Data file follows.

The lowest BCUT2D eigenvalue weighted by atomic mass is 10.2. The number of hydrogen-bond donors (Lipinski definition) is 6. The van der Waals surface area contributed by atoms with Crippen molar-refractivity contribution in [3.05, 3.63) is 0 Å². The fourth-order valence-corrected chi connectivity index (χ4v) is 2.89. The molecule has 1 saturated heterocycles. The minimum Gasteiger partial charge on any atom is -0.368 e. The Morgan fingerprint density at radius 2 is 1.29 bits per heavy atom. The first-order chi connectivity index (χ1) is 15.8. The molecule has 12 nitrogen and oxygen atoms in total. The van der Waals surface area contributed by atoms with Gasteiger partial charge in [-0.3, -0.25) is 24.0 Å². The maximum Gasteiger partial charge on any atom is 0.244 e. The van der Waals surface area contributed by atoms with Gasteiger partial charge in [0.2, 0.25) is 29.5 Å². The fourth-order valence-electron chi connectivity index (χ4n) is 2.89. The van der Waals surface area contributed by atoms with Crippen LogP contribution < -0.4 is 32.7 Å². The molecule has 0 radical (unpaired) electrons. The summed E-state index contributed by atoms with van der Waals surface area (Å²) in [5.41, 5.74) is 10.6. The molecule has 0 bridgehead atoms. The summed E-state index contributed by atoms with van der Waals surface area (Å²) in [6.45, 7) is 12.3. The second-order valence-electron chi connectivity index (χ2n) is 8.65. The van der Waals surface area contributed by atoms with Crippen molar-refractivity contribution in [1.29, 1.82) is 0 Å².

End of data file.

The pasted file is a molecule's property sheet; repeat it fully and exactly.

The lowest BCUT2D eigenvalue weighted by atomic mass is 10.2. The number of hydrogen-bond donors (Lipinski definition) is 6. The van der Waals surface area contributed by atoms with Crippen molar-refractivity contribution in [3.05, 3.63) is 0 Å². The fourth-order valence-corrected chi connectivity index (χ4v) is 2.89. The molecule has 1 saturated heterocycles. The minimum Gasteiger partial charge on any atom is -0.368 e. The Morgan fingerprint density at radius 2 is 1.29 bits per heavy atom. The first-order chi connectivity index (χ1) is 15.8. The molecule has 12 nitrogen and oxygen atoms in total. The van der Waals surface area contributed by atoms with Gasteiger partial charge in [-0.3, -0.25) is 24.0 Å². The maximum Gasteiger partial charge on any atom is 0.244 e. The van der Waals surface area contributed by atoms with Gasteiger partial charge in [0.2, 0.25) is 29.5 Å². The fourth-order valence-electron chi connectivity index (χ4n) is 2.89. The van der Waals surface area contributed by atoms with Crippen LogP contribution < -0.4 is 32.7 Å². The molecule has 0 radical (unpaired) electrons. The summed E-state index contributed by atoms with van der Waals surface area (Å²) in [5.41, 5.74) is 10.6. The molecule has 0 bridgehead atoms. The summed E-state index contributed by atoms with van der Waals surface area (Å²) in [6.45, 7) is 12.3. The second-order valence-electron chi connectivity index (χ2n) is 8.65. The van der Waals surface area contributed by atoms with Crippen molar-refractivity contribution in [1.29, 1.82) is 0 Å².